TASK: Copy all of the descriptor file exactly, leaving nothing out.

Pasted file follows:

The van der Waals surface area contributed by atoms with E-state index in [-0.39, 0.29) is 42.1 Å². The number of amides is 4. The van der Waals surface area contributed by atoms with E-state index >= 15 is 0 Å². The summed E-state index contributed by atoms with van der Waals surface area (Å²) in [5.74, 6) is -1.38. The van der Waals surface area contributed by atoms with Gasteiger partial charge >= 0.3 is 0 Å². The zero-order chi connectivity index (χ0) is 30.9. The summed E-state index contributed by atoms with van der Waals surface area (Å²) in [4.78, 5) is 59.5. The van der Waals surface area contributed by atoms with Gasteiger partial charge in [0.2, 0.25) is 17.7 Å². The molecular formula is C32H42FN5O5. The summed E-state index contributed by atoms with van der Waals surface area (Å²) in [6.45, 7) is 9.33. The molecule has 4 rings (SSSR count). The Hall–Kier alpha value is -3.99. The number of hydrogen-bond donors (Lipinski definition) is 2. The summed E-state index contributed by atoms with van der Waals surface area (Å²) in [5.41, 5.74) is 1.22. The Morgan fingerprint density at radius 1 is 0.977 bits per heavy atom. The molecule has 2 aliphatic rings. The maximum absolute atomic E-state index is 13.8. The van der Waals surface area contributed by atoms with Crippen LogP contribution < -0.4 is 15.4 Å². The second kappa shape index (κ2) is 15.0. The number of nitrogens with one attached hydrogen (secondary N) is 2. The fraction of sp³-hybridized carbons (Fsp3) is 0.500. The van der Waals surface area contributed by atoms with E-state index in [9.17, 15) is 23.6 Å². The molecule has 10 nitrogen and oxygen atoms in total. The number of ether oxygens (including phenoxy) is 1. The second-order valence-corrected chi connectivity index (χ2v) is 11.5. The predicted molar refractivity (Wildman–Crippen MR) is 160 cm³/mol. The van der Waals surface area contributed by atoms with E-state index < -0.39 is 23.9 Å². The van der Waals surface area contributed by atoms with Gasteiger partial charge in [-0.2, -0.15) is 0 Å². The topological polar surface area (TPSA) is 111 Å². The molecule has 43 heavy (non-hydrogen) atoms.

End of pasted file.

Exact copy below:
The van der Waals surface area contributed by atoms with E-state index in [-0.39, 0.29) is 42.1 Å². The number of amides is 4. The van der Waals surface area contributed by atoms with E-state index >= 15 is 0 Å². The summed E-state index contributed by atoms with van der Waals surface area (Å²) in [5.74, 6) is -1.38. The van der Waals surface area contributed by atoms with Gasteiger partial charge >= 0.3 is 0 Å². The zero-order chi connectivity index (χ0) is 30.9. The summed E-state index contributed by atoms with van der Waals surface area (Å²) in [4.78, 5) is 59.5. The van der Waals surface area contributed by atoms with Gasteiger partial charge in [0.2, 0.25) is 17.7 Å². The molecular formula is C32H42FN5O5. The summed E-state index contributed by atoms with van der Waals surface area (Å²) in [6.45, 7) is 9.33. The molecule has 4 rings (SSSR count). The Hall–Kier alpha value is -3.99. The number of hydrogen-bond donors (Lipinski definition) is 2. The summed E-state index contributed by atoms with van der Waals surface area (Å²) in [5.41, 5.74) is 1.22. The Morgan fingerprint density at radius 1 is 0.977 bits per heavy atom. The molecule has 2 aliphatic rings. The maximum absolute atomic E-state index is 13.8. The van der Waals surface area contributed by atoms with Crippen LogP contribution < -0.4 is 15.4 Å². The second kappa shape index (κ2) is 15.0. The number of nitrogens with one attached hydrogen (secondary N) is 2. The fraction of sp³-hybridized carbons (Fsp3) is 0.500. The van der Waals surface area contributed by atoms with E-state index in [9.17, 15) is 23.6 Å². The molecule has 10 nitrogen and oxygen atoms in total. The number of ether oxygens (including phenoxy) is 1. The second-order valence-corrected chi connectivity index (χ2v) is 11.5. The predicted molar refractivity (Wildman–Crippen MR) is 160 cm³/mol. The van der Waals surface area contributed by atoms with E-state index < -0.39 is 23.9 Å². The van der Waals surface area contributed by atoms with Gasteiger partial charge in [-0.2, -0.15) is 0 Å². The topological polar surface area (TPSA) is 111 Å². The molecule has 43 heavy (non-hydrogen) atoms.